The area in an L2 cache that identifies which data from main memory is currently stored in each cache line. The actual data is stored in a different part of the cache, called the data store. The values stored in the tag RAM determine whether a cache lookup results in a hit or a miss.
The size of the data store determines how much data the cache can hold at any one time. The size of the tag RAM determines what range of main memory can be cached. Many modern PCs, for example, are configured with a 256K L2 cache and tag RAM that is 8 bits wide. This is sufficient for caching up to 64 MB of main memory. If you add additional main memory, however, it won't be cached unless you also expand tag RAM. Some motherboards allow you to add additional tag RAM chips for this purpose but many do not.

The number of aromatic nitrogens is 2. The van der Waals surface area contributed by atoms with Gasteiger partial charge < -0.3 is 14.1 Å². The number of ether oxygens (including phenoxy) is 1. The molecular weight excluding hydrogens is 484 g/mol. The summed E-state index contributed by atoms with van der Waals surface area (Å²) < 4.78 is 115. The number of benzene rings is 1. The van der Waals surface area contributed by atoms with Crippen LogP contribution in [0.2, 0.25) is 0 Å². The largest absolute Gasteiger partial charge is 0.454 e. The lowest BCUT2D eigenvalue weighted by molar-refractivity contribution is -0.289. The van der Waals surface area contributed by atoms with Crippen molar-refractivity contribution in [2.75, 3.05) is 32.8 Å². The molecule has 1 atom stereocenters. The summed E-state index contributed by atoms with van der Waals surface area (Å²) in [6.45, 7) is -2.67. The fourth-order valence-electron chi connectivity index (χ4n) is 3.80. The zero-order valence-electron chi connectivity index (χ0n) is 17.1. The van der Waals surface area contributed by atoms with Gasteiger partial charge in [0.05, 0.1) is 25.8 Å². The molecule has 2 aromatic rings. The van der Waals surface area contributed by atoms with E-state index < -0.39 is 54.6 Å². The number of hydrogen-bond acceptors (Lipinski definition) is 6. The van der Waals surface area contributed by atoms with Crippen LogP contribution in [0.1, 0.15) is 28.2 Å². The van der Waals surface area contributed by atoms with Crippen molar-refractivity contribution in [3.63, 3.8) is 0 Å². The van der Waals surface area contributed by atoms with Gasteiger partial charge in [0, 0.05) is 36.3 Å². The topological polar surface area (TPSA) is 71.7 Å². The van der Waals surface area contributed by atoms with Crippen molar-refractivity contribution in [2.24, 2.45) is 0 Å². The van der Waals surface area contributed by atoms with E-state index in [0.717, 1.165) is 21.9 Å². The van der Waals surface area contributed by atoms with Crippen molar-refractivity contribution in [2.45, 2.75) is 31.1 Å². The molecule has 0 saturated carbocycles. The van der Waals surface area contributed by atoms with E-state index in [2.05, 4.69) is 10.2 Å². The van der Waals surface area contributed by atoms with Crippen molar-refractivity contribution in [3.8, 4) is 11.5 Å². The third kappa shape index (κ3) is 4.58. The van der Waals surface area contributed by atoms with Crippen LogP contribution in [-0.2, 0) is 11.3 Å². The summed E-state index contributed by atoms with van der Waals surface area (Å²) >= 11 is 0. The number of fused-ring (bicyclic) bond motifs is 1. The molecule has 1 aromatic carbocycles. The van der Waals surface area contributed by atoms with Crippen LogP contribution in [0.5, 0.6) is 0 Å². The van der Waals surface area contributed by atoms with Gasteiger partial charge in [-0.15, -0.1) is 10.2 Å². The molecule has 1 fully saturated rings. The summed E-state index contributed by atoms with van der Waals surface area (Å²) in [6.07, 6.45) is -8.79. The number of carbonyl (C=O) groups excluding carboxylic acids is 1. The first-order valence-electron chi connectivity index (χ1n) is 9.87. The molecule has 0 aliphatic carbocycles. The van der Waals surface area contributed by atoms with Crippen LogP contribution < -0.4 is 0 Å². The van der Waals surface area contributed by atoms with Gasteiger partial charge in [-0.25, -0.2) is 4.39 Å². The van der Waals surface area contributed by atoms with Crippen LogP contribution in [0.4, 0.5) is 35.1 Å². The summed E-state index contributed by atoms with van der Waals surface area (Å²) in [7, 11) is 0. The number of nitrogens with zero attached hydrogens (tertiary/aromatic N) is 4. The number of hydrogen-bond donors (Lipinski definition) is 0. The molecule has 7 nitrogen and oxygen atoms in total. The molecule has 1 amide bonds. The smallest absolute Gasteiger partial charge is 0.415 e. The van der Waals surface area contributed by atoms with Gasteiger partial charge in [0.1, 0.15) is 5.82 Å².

For Pentium Pro and Pentium II microprocessors, the tag RAM is integrated in the chipset. Pentium Pros have an integrated L2 cache capable of caching up to 4 GB of main memory. Pentium IIs use a SEC daughtercard for L2 caches and can cache up to 512 MB.